Annual EBHS Conference, 39th Annual Economic and Business History Society Conference

Font Size: 
Measuring Competition in Portuguese Commercial Banking during the Golden Age (1960-1973)
Luciano Amaral

Last modified: 2014-03-10


The institutional environment of Portuguese banking during the Golden Age years of economic growth (1950-1973) has been criticized in many instances. Direct observers of the period and historians alike have stressed two main aspects of that environment: on the one hand, it would have granted excessive protection to existing banks, allowing them to obtain high rents, a disincentive for them to compete and innovate; on the other, it would have forced banks to concentrate their activity excessively on short-term commercial paper, thus preventing them from contributing effectively to finance growth. Recently, however, the validity of this picture has been questioned by Amaral (2013). The issue is of importance: if Portuguese banks were able to extract “excess profits” on a consistent basis, it would have been difficult to explain how they financed efficiently the fast growth of the economy. The contradiction is not limited to Portugal, in fact, as rapid growth in many economies in that period occurred within a framework of heavily regulated financial systems. This is what Monnet (2012) has appropriately called the “financial paradox” of the Golden Age.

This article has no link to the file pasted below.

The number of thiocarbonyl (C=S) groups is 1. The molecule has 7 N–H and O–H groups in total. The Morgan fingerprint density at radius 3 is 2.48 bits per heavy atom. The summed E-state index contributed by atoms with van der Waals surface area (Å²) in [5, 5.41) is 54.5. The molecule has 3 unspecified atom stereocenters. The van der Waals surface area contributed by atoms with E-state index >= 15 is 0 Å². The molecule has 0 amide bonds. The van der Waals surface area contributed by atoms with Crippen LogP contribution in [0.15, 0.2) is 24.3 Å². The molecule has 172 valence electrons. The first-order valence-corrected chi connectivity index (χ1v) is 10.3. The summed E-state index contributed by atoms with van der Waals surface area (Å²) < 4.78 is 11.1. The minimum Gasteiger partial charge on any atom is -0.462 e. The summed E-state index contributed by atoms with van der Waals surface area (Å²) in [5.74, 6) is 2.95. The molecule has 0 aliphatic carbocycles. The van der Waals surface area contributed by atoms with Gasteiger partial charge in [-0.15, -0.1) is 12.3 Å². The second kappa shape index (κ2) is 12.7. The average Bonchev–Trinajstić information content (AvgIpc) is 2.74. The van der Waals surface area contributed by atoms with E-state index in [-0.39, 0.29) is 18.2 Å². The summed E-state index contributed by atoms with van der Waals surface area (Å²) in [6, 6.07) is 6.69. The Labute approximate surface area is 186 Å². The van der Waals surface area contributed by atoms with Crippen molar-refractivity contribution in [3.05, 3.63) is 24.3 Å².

Amaral’s approach, however, is essentially descriptive. In this paper we use a formal statistical test of the Panzar-Rosse type in order to confirm or infirm his suggestions. We use a new and vast data set covering the most important items of the accounts of all Portuguese commercial banks in the years between 1960 and 1973. According to our most consistent results, the Portuguese commercial banking sector in this period was an oligopoly with a reasonable degree of competition. However, in some of the specifications tried, it was not possible to exclude the possibility of perfect competition. In all of the tests, the possibility of a perfectly collusive cartel was excluded. The traditional “rentist” picture of Portuguese commercial banks cannot, thus, be confirmed.